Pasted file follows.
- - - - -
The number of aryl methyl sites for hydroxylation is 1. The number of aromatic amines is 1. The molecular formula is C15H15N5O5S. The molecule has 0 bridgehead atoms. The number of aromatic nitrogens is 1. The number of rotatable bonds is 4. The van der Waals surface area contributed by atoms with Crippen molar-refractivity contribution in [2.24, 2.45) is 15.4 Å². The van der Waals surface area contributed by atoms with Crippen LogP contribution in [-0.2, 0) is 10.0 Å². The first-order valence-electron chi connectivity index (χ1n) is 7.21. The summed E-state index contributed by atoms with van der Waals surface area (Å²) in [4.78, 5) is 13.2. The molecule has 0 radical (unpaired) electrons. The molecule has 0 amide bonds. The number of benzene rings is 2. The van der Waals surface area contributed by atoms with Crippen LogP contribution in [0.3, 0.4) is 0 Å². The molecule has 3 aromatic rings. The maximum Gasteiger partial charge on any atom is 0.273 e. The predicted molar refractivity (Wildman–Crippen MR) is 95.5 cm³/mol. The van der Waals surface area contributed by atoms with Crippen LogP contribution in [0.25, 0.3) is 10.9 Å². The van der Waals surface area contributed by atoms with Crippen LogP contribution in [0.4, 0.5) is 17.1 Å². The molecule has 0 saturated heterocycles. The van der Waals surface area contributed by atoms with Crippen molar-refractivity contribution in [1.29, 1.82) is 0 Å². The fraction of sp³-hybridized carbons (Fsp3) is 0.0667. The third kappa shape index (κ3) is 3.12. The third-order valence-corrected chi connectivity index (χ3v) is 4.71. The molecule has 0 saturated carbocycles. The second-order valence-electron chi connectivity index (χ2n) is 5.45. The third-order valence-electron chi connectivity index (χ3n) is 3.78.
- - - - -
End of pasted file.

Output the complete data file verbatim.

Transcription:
The number of aryl methyl sites for hydroxylation is 1. The number of aromatic amines is 1. The molecular formula is C15H15N5O5S. The molecule has 0 bridgehead atoms. The number of aromatic nitrogens is 1. The number of rotatable bonds is 4. The van der Waals surface area contributed by atoms with Crippen molar-refractivity contribution in [2.24, 2.45) is 15.4 Å². The van der Waals surface area contributed by atoms with Crippen LogP contribution in [-0.2, 0) is 10.0 Å². The first-order valence-electron chi connectivity index (χ1n) is 7.21. The summed E-state index contributed by atoms with van der Waals surface area (Å²) in [4.78, 5) is 13.2. The molecule has 0 radical (unpaired) electrons. The molecule has 0 amide bonds. The number of benzene rings is 2. The van der Waals surface area contributed by atoms with Crippen LogP contribution in [0.3, 0.4) is 0 Å². The molecule has 3 aromatic rings. The maximum Gasteiger partial charge on any atom is 0.273 e. The predicted molar refractivity (Wildman–Crippen MR) is 95.5 cm³/mol. The van der Waals surface area contributed by atoms with Crippen LogP contribution in [0.25, 0.3) is 10.9 Å². The van der Waals surface area contributed by atoms with Crippen LogP contribution in [0.4, 0.5) is 17.1 Å². The molecule has 0 saturated heterocycles. The van der Waals surface area contributed by atoms with Crippen molar-refractivity contribution in [1.29, 1.82) is 0 Å². The fraction of sp³-hybridized carbons (Fsp3) is 0.0667. The third kappa shape index (κ3) is 3.12. The third-order valence-corrected chi connectivity index (χ3v) is 4.71. The molecule has 0 saturated carbocycles. The second-order valence-electron chi connectivity index (χ2n) is 5.45. The third-order valence-electron chi connectivity index (χ3n) is 3.78.